Founder of Michael Cobbin & Associates
The CIO’s spectrum of influence on business is evolving. Today, many CIOs are “mostly operational” – functioning as top-level managers supporting day-to-day, cost-centered IT assets as well as overseeing the technical staff that keeps a business running. However, there is an evolution taking place as progressive executive teams recognize opportunities to leverage IT investments as enablers of business transformation. This is requiring CIOs to have a higher level of influence on how businesses change. It is a unique role that can be best served by a visionary, strategic CIO leader.
CIOs are increasingly being asked to participate in long-term strategic business transformation initiatives, while concurrently managing the IT organization and systems that support ongoing business operations. Certainly, a CIO who is exclusively preoccupied with operational platforms and process improvements might not foresee business-changing opportunities inspired by strategic technology innovations. As the evolving CIO role becomes more strategic, with innovation and transformation taking center stage, we see a new generation of technology executives at the helm.
Transforming Business Culture into Creativity, Collaboration and Innovation
There is emerging boardroom-level recognition that a competitive advantage can be achieved by having a technology-grounded, business-savvy CIO leader. This type of CIO can facilitate the innovation of new solutions and services that are attractive to customers. To inspire higher levels of innovation in an organization, it is essential to leverage communication and collaboration technologies that enable people to work better together, produce more and deliver superior service experiences to customers.
There are several levels at which a CIO can play a critical role in transforming corporate culture. One traditional way is to listen to colleagues across all business units, then, translate their input into a technology strategy that supports their collective needs. Although valuable, this is still somewhat operationally focused.
A more strategic role involves the CIO, teaming with peer executives, to infuse technology-powered business objectives into early strategy discussions. As a key contributing player, a strategic CIO can introduce emerging technology opportunities to which only they may be privy. They can make recommendations, and perhaps suggest new business models, to the executive team.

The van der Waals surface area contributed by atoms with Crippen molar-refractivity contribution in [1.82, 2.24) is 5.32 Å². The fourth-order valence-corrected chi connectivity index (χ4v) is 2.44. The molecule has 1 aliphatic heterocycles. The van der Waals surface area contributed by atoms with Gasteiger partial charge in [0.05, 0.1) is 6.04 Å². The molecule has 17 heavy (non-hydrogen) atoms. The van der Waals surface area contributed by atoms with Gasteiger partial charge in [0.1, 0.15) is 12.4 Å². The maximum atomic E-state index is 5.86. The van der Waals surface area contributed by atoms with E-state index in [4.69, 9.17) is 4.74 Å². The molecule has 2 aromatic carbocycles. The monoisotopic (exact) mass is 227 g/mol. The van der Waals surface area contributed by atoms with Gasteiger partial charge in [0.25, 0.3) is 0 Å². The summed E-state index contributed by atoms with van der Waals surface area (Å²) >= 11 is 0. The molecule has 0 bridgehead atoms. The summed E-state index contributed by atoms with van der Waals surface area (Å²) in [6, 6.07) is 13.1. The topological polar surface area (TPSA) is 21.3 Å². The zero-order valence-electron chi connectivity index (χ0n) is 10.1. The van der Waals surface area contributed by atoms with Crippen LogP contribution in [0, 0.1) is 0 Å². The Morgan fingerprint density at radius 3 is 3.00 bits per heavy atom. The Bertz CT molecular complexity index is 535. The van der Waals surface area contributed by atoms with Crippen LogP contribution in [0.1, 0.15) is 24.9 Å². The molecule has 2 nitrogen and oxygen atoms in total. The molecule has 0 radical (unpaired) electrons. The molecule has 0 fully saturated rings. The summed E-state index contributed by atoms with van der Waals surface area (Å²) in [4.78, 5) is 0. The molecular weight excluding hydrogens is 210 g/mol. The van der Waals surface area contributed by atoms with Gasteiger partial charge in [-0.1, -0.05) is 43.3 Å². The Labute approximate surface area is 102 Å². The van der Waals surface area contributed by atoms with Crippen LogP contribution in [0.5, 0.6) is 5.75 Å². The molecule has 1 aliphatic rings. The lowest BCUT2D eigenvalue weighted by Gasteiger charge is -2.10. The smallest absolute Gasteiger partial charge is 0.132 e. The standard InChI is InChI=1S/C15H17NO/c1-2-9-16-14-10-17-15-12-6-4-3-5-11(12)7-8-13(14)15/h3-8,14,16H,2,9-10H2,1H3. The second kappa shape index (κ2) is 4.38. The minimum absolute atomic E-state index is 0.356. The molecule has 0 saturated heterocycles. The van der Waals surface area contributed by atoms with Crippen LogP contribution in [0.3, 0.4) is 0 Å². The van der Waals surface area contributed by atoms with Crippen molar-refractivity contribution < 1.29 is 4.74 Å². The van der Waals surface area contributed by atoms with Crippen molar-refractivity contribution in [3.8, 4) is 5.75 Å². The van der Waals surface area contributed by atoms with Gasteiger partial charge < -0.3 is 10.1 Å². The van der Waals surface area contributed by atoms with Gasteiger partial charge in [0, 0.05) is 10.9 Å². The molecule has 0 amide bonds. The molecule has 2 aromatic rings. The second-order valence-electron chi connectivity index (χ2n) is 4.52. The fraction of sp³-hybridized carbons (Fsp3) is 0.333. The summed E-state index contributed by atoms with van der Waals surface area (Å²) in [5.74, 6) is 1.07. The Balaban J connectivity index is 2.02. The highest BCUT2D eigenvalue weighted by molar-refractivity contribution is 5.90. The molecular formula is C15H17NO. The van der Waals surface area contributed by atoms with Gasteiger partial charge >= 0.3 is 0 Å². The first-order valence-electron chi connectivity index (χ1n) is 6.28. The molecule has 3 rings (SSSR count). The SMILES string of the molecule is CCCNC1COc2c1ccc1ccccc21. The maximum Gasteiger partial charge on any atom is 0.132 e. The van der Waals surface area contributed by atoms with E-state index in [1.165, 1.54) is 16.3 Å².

Productivity + Creativity + Collaboration = Transformation
A CIO who can introduce technology services that enable people to be more creative will be more strategic than one who does not. When it comes to connecting the dots to transformation, many, if not most, CIOs spend a great deal of their time looking for opportunities to enhance individual employee productivity and streamline operations. This focus certainly delivers on the promise of achieving results better, cheaper and faster. But it is more akin to updating processes than engaging in meaningful transformation. Some CIOs spend a portion of their time helping employees become more creative. This can be done by ensuring broader access to the information resources they need at the time and place of their choosing – an essential element for any dynamic enterprise.
The new generation of strategy-oriented CIOs performs all of these functions and more. They invest their time producing platforms that harness technologies that enable teams of people (including employees, partners, suppliers and customers) to creatively collaborate. It is from this level of activity and investments that true and meaningful innovation results in fundamental transformation.
Strategic CIO-Sponsored Investments Make Service Transformations Possible
Evolving the CIO’s role from what has typically been an IT operations management function into a business-enabling role can inspire the creative and collaborative cultures that make superior service experiences happen. In today’s highly competitive business climate, where all businesses must compete skillfully for customer attention and loyalty, it’s essential to invest “strategically” in technologies that make service excellence possible. The new, strategic CIO’s unique insight into both business and technology allows executives to have an improved perspective for choosing IT investments that yield the highest impact for achieving business goals.
However, in many companies the old cost-centered financial model has not yet evolved to fund the strategic IT investments that enable the type of cultural and service transformations required to compete in this new business era. During budget season, there is often a competition for funds to support strategic growth initiatives. If the business-savvy, technology-aware CIO is not at the table, opportunities to enhance service, innovation and productivity are forfeited, and the business culture cannot transform.